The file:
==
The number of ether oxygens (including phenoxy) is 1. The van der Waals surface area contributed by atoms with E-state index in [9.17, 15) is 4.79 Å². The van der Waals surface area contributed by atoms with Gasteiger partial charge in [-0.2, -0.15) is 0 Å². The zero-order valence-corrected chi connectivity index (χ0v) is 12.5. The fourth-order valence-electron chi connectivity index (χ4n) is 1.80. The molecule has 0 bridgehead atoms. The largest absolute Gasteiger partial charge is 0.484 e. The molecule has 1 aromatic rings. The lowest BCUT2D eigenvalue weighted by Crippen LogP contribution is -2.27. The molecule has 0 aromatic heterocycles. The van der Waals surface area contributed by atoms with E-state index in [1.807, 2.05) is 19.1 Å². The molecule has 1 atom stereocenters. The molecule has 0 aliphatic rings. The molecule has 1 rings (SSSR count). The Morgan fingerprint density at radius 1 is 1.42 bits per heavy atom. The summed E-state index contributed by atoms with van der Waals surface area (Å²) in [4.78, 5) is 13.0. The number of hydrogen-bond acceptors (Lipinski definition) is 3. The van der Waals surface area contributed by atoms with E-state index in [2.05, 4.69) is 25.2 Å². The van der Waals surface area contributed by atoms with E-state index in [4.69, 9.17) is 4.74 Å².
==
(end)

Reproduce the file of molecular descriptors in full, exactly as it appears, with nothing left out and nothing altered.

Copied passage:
The number of ether oxygens (including phenoxy) is 1. The van der Waals surface area contributed by atoms with E-state index in [9.17, 15) is 4.79 Å². The van der Waals surface area contributed by atoms with Gasteiger partial charge in [-0.2, -0.15) is 0 Å². The zero-order valence-corrected chi connectivity index (χ0v) is 12.5. The fourth-order valence-electron chi connectivity index (χ4n) is 1.80. The molecule has 0 bridgehead atoms. The largest absolute Gasteiger partial charge is 0.484 e. The molecule has 1 aromatic rings. The lowest BCUT2D eigenvalue weighted by Crippen LogP contribution is -2.27. The molecule has 0 aromatic heterocycles. The van der Waals surface area contributed by atoms with E-state index in [1.807, 2.05) is 19.1 Å². The molecule has 1 atom stereocenters. The molecule has 0 aliphatic rings. The molecule has 1 rings (SSSR count). The Morgan fingerprint density at radius 1 is 1.42 bits per heavy atom. The summed E-state index contributed by atoms with van der Waals surface area (Å²) in [4.78, 5) is 13.0. The number of hydrogen-bond acceptors (Lipinski definition) is 3. The van der Waals surface area contributed by atoms with E-state index in [2.05, 4.69) is 25.2 Å². The van der Waals surface area contributed by atoms with E-state index in [4.69, 9.17) is 4.74 Å².